“Stepmother and Birthfather became upset very quickly and voiced concern of the state of Wyoming mutilating [the teenager’s] body and giving [the minor] medication” for transition-related care, the affidavit read. 

After that interaction, child protective workers said, they notified the parents that the state was taking temporary legal custody of the minor and proceeded to fill out paperwork to transport the teenager to Wyoming to receive mental health care.

At the time of the Montana hospital’s referral to the psychiatric facility in Wyoming, no law was in place in either state banning gender-affirming care for minors. And, as health care providers have testified in state legislatures and court proceedings, receiving a prescription for medications such as puberty blockers or hormone therapy typically takes several months, if not years, and multiple referrals from mental health therapists and other medical providers, in consultation with the minor’s family or guardian. 

In interviews with Montana Free Press, Todd Kolstad and Krista Cummins-Kolstad have said they have never been opposed to their child receiving inpatient psychiatric treatment for suicidal thoughts, but affirmed that their opposition to the transfer to Wyoming arose from the belief that their child might access gender-affirming medical care without parental consent if they were to cross state lines. 

Since then, the Kolstads have expressed their continued opposition to other medical providers, lawyers or care providers supporting their child’s social transitioning — non-medical actions that include the adoption of different names and pronouns, cutting or growing out their hair, or wearing gender-aligned clothing.

“Basically, what I think they’re trying to force us into is letting [our child] socially transition,” Cummins-Kolstad said in a January phone interview following a court hearing. “But we’re not OK with that. We’re not comfortable with that.”

The case over the Kolstads’ parental custody remains in active litigation. The teenager, who returned to Montana after roughly a month at the Wyoming facility, is living in an out-of-home placement while the parents dispute the terms of the state-directed treatment plan, which is aimed, ultimately, at reunification of the family. Without a firm plan for the teenager to return to their home, Cummins-Kolstad said, she and her husband have opted to make their case in the court of public opinion.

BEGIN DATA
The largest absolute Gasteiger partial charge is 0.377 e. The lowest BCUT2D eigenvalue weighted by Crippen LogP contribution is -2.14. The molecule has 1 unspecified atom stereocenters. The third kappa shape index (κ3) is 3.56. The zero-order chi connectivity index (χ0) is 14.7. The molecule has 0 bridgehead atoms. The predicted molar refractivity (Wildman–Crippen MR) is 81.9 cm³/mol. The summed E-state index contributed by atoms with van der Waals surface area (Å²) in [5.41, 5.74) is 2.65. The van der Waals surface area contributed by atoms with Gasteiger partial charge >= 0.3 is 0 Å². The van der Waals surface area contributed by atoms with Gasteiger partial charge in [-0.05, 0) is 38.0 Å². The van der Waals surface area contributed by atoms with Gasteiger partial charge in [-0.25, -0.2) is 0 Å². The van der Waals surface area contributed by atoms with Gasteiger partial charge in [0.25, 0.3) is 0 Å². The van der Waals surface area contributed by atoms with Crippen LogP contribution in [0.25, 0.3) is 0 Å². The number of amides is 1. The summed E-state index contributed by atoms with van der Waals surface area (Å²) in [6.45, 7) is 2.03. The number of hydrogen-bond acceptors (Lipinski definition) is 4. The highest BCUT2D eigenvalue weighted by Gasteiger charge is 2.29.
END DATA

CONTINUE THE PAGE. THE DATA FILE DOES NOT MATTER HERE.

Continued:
“You’ve already ruined my family,” she said in reference to state child protective workers and the judge overseeing the case. “So all I can do is fight for other people’s families and mourn my family in private.”

In a Tuesday phone call, a senior official from the Gianforte administration described the decision to issue a public statement about the case as an effort to “set the record straight to the greatest extent possible” as allegations pile up about the child being wrongly removed from their family and taken across state lines to receive gender-affirming care. 

The official, who requested anonymity to explain the administration’s strategy candidly, said the governor is limited in what he can say about a confidential case, but wanted to communicate to constituents that his administration had looked into the matter. 

“Frankly, we’re mostly concerned that this child is still alive,” the official said. “And that’s what I would argue is in the best interest of the administration and the state.


This article was originally published by WyoFile and is republished here with permission. WyoFile is an independent nonprofit news organization focused on Wyoming people, places and policy.